How to: Keep cycling through the winter
How to: Keep cycling through the winter
A lot of non-cyclists seem to think that “You can’t cycle in bad weather” is the ultimate ‘Gotcha!’ But the fact is that you can ride in almost all conditions – if you’re properly prepared. This comprehensive guide will see you riding throughout winter into spring.
Stay warm and dry
Being cold and wet is miserable even if you’re not on a bike, but keeping warm and dry is even more important if you’re riding – especially if you’re riding to work.
The trick with winter clothing is layering, which you can add or remove to cool down or warm up. How many layers depends on you and when and where you’re cycling. At the least, though, you’ll want a close-fitting, moisture-wicking base layer, an insulating mid-layer, such as a winter cycling jersey, and a water- and wind-proof outer shell.
For your bottom half, winter leggings are a good investment. Look out for ones with water- and wind-proof panels on the front. Ankle zips mean you can fit them over overshoes or winter boots. If it’s really cold, thermal tights under your leggings are a good tip.
Don’t forget your extremities. Thermal gloves and socks, waterproof overshoes, a buff and a thin cap under your helmet, should you wear one, will all help keep you comfortable. Winter booties will be warm and waterproof, but do go up a size on your summer shoes to fit thicker socks. Merino is an excellent material, but can be costly.
Putting your socks, gloves and shoes next to a radiator before setting off means you’ll start with nice warm feet and hands. A spare set of socks and gloves in a drawer at work will save you from having to put on wet ones if you get caught in a downpour on the way to the office.
You don’t need to ride in cycle-specific clothes – plenty of people cycle in civvies every day. The same advice for layering counts, and if it’s raining you might want to avoid jeans, which get very heavy when wet and take a long time to dry.
Investing in a rain cape or poncho will cover you, keeping your clothes dry. These provide great protection on commutes and utility trips, but you’ll probably want to leave it at home for those club rides!
Protecting your eyes is especially important at this time of year: rain, hail and tiny bits of dirt and grit can all do damage. Most cycling glasses come with interchangeable lenses which include a clear one. If you can stretch to photochromatic lenses all the better. That way you’ll protect your eyes from UV rays on those rare sunny days.
See and be seen
This is the mantra of the national standard for cycle training, which the government defines as: “The skills and understanding needed to cycle safely and responsibly, and to enable others to cycle.” This is important all year round, but especially so when daylight hours are limited.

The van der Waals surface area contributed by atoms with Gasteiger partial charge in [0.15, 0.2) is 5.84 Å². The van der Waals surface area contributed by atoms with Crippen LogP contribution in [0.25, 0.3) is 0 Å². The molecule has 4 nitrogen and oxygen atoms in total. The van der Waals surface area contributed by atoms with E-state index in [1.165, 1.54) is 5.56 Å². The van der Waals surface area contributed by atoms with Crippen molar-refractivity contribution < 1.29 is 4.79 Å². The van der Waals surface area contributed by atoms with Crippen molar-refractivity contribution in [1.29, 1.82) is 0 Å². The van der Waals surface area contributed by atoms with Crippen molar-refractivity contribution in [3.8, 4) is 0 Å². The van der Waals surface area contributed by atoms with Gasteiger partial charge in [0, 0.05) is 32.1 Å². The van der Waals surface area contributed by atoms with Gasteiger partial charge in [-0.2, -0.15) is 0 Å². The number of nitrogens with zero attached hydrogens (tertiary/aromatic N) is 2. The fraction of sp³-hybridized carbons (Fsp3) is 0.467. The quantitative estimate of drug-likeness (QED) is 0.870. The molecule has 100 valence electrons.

Winter riding often means riding in the dark, especially if you’re commuting. This means the most important part of your kit is lights. These will help ensure you can both see and be seen. It’s also a legal requirement to have both a white front and red rear light between dusk and dawn. It’s a good idea to have a spare set handy, too. Our guide to cycle light regulations gives more information.
The exact type of light you need depends on what sort of cycling you do – if you stick to well-lit areas the point is to be seen, if you cycle on unlit roads and tracks the emphasis is on lighting your way. Our handy guide to lights offers more advice.
Rechargeable lights are great if you can charge them at work. But do make sure they’ll stay charged long enough when you’re out. Dynamos can save you money on batteries but cost a lot as you'll most likely need a new front wheel and new front light and rear lights. Most modern dynamo powered lights stay lit for a time after stopping, which is important if you happen to stop at junctions a lot.
Hi-vis clothing is a contentious issue, and there’s little research showing that it makes cyclists any safer. At Cycling UK we think it comes down to personal choice. It’s certainly not going to do any harm and if you feel safer then it’s worth the investment.
Research does show, though, that contrasting colours can help make you more visible. It makes sense if you think about it – a cyclist wearing all yellow isn’t going to be visible against a field of blooming rapeseed, regardless of whether it’s hi-vis or not. Conversely, a white or brightly coloured outer shell against a dark background will stand out.
Also backed up by research is the use of retroreflective accessories to make you more conspicuous in the dark. These are made from materials that bounce light back to its source, lighting up in the beam of car headlights, for example.
The theory is that attaching these accessories to limbs makes the most difference as far as detection is concerned because they move, and humans are particularly sensitive to ‘biomotion’ – the movements a biological organism makes. Retroreflective elements on any part of you that moves is likely to aid detection – head, hands, feet and ankles.
Weather-proof your bike
Winter is especially hard on your bike. Rain will wash debris to the roadsides, where you’re likely to be cycling through it. All that water isn’t good for metal parts, either, especially if gritters have been out spreading salt and grit. So you’ll need to give your cycle some extra care and attention.
It’s a good idea to learn some basic maintenance, while a professional bike service will give you peace of mind. These start at around £50. Cycling UK has a wealth of advice on keeping your bike in tip-top condition. In particular, make sure your brakes and gear shifters are working properly.